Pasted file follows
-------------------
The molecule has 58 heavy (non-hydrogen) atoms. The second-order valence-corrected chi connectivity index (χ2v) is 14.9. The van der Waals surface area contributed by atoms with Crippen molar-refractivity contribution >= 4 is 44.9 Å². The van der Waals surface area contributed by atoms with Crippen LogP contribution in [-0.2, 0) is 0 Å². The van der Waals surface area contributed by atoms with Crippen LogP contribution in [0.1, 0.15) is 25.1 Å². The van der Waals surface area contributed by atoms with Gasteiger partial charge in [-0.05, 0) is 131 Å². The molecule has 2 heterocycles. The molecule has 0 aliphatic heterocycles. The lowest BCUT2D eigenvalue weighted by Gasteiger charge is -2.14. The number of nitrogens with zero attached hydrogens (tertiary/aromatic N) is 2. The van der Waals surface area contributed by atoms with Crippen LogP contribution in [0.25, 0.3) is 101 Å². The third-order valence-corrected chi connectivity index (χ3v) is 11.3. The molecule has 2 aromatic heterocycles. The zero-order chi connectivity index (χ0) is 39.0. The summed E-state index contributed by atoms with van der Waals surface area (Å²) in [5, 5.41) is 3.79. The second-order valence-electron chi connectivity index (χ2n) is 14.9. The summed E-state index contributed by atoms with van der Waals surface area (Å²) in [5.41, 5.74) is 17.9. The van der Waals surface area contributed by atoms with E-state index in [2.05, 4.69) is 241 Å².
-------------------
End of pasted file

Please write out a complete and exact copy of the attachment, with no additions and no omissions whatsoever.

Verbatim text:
The molecule has 58 heavy (non-hydrogen) atoms. The second-order valence-corrected chi connectivity index (χ2v) is 14.9. The van der Waals surface area contributed by atoms with Crippen molar-refractivity contribution >= 4 is 44.9 Å². The van der Waals surface area contributed by atoms with Crippen LogP contribution in [-0.2, 0) is 0 Å². The van der Waals surface area contributed by atoms with Crippen LogP contribution in [0.1, 0.15) is 25.1 Å². The van der Waals surface area contributed by atoms with Gasteiger partial charge in [-0.05, 0) is 131 Å². The molecule has 2 heterocycles. The molecule has 0 aliphatic heterocycles. The lowest BCUT2D eigenvalue weighted by Gasteiger charge is -2.14. The number of nitrogens with zero attached hydrogens (tertiary/aromatic N) is 2. The van der Waals surface area contributed by atoms with Crippen LogP contribution in [0.25, 0.3) is 101 Å². The third-order valence-corrected chi connectivity index (χ3v) is 11.3. The molecule has 2 aromatic heterocycles. The zero-order chi connectivity index (χ0) is 39.0. The summed E-state index contributed by atoms with van der Waals surface area (Å²) in [5, 5.41) is 3.79. The second-order valence-electron chi connectivity index (χ2n) is 14.9. The summed E-state index contributed by atoms with van der Waals surface area (Å²) in [5.41, 5.74) is 17.9. The van der Waals surface area contributed by atoms with E-state index in [2.05, 4.69) is 241 Å².